Japanese war criminal confesses to slaughtering Chinese civilians

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A Japanese soldier admitted to a massacring and raping innocent civilians in China during World War II, according to a written confession released Wednesday.

The State Archives Administration (SAA) published the hand-written confession by Kazuto Tsukamoto, who was born in 1919, joined the Japanese army in 1939 and was captured in China in August 1945.

In the document, Tsukamoto wrote that he and other soldiers descended on Dangyang County in Hubei on Dec. 25, 1943 and carried out murder, arson and looting.

About 100 villagers, including newborns, children, the elderly and pregnant women, were set on fire, bayoneted, shot and their heads "broken in two with stone," he wrote.

About 100 houses were razed and the Japanese pillaged a temple on Jinfeng Mountain, destroying many artifacts, it added.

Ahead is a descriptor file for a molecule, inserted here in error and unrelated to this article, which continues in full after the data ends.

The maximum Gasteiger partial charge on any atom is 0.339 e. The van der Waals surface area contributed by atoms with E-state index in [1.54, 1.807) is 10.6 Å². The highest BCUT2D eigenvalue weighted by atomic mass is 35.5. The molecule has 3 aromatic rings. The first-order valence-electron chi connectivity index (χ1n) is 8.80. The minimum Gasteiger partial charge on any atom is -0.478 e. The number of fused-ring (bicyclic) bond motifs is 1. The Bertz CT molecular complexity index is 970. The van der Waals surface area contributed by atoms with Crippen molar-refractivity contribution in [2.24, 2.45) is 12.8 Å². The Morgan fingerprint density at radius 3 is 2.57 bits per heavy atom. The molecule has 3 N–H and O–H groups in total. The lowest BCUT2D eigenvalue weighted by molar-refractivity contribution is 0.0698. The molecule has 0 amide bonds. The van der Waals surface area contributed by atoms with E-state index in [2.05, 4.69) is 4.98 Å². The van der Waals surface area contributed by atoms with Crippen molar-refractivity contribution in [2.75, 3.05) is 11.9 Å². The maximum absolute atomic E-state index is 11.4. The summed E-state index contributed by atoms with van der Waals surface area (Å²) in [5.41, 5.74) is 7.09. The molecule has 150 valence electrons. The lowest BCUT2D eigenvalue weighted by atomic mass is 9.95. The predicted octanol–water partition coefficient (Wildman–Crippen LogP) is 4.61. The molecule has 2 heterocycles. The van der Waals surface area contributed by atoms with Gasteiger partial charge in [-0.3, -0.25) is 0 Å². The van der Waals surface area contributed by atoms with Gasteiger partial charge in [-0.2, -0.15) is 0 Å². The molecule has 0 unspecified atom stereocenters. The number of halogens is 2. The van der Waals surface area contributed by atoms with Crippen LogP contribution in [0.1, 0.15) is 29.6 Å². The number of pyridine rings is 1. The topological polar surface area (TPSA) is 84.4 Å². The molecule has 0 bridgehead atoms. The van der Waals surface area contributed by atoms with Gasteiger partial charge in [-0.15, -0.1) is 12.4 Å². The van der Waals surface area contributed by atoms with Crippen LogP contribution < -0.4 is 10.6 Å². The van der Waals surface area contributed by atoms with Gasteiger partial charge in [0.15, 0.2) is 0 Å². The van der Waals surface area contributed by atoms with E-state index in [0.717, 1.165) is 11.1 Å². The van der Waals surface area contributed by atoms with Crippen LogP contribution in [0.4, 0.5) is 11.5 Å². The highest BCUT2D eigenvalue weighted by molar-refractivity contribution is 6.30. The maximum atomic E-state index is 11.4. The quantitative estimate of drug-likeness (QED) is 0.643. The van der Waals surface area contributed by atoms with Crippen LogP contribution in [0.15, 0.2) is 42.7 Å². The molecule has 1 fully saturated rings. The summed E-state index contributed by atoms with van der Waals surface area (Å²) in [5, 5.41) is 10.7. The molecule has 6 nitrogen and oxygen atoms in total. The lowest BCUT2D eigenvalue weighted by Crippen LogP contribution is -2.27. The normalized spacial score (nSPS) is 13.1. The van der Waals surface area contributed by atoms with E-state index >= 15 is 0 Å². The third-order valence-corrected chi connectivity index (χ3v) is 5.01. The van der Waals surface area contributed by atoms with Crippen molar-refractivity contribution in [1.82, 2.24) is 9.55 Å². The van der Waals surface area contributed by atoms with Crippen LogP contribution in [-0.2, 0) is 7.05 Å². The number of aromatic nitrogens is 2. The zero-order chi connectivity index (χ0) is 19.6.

Tsukamoto also detailed how he raped a Chinese woman and tortured anti-Japanese underground operatives during interrogation.

In July 1942, Tsukamoto raped a woman while holding her at knife point, after he found the 20-year-old hiding under a bed in Jiangshan County, Zhejiang Province.

The war criminal also said he "bloated 12 underground operatives with water during interrogation, trampled on their bodies and dripped hot wax oil over their naked bodies", in Dangyang County, Hubei, in November 1944.

"Japanese soldiers slashed to death 11 operatives and shot the other in the chest with a handgun before beheading him with a katana," he said in the confession.

The shocking admission is the 30th in a series of 31 handwritten confessions from Japanese war criminals being released online by the archives as China marks the 70th anniversary of the end of WWII.

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